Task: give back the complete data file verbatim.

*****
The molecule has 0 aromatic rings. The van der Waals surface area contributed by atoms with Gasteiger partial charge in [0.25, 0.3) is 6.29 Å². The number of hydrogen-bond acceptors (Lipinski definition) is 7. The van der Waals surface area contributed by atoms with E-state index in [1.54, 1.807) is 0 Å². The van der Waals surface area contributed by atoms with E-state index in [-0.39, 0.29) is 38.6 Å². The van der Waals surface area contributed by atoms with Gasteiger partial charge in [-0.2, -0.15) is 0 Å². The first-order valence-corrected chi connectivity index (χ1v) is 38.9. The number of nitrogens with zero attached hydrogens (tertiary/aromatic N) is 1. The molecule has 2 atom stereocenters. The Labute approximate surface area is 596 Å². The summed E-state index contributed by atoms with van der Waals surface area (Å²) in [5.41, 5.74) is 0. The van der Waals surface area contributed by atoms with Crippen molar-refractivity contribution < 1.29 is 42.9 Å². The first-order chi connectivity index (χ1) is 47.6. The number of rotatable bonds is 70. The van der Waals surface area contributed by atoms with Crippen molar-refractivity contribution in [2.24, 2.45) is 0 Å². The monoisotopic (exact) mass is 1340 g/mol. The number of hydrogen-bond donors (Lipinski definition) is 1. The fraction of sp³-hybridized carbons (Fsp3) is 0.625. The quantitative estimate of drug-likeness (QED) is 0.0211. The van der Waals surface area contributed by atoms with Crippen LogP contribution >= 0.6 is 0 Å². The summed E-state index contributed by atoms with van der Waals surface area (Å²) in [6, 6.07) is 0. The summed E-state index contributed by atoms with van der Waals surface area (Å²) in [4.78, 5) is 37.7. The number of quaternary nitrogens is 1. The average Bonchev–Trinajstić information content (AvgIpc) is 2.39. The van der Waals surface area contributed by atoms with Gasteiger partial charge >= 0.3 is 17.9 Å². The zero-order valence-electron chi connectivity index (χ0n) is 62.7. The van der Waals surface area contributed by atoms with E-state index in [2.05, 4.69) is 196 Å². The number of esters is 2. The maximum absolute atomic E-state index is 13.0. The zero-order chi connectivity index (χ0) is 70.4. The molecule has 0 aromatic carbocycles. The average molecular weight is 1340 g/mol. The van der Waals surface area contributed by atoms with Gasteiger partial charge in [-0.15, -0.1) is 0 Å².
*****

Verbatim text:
The molecule has 0 aromatic rings. The van der Waals surface area contributed by atoms with Gasteiger partial charge in [0.25, 0.3) is 6.29 Å². The number of hydrogen-bond acceptors (Lipinski definition) is 7. The van der Waals surface area contributed by atoms with E-state index in [1.54, 1.807) is 0 Å². The van der Waals surface area contributed by atoms with E-state index in [-0.39, 0.29) is 38.6 Å². The van der Waals surface area contributed by atoms with Gasteiger partial charge in [-0.2, -0.15) is 0 Å². The first-order valence-corrected chi connectivity index (χ1v) is 38.9. The number of nitrogens with zero attached hydrogens (tertiary/aromatic N) is 1. The molecule has 2 atom stereocenters. The Labute approximate surface area is 596 Å². The summed E-state index contributed by atoms with van der Waals surface area (Å²) in [5.41, 5.74) is 0. The van der Waals surface area contributed by atoms with Crippen molar-refractivity contribution < 1.29 is 42.9 Å². The first-order chi connectivity index (χ1) is 47.6. The number of rotatable bonds is 70. The van der Waals surface area contributed by atoms with Crippen molar-refractivity contribution in [2.24, 2.45) is 0 Å². The monoisotopic (exact) mass is 1340 g/mol. The number of hydrogen-bond donors (Lipinski definition) is 1. The fraction of sp³-hybridized carbons (Fsp3) is 0.625. The quantitative estimate of drug-likeness (QED) is 0.0211. The van der Waals surface area contributed by atoms with Crippen LogP contribution >= 0.6 is 0 Å². The summed E-state index contributed by atoms with van der Waals surface area (Å²) in [6, 6.07) is 0. The summed E-state index contributed by atoms with van der Waals surface area (Å²) in [4.78, 5) is 37.7. The number of quaternary nitrogens is 1. The average Bonchev–Trinajstić information content (AvgIpc) is 2.39. The van der Waals surface area contributed by atoms with Gasteiger partial charge >= 0.3 is 17.9 Å². The zero-order valence-electron chi connectivity index (χ0n) is 62.7. The van der Waals surface area contributed by atoms with E-state index in [2.05, 4.69) is 196 Å². The number of esters is 2. The maximum absolute atomic E-state index is 13.0. The zero-order chi connectivity index (χ0) is 70.4. The molecule has 0 aromatic carbocycles. The average molecular weight is 1340 g/mol. The van der Waals surface area contributed by atoms with Gasteiger partial charge in [-0.15, -0.1) is 0 Å².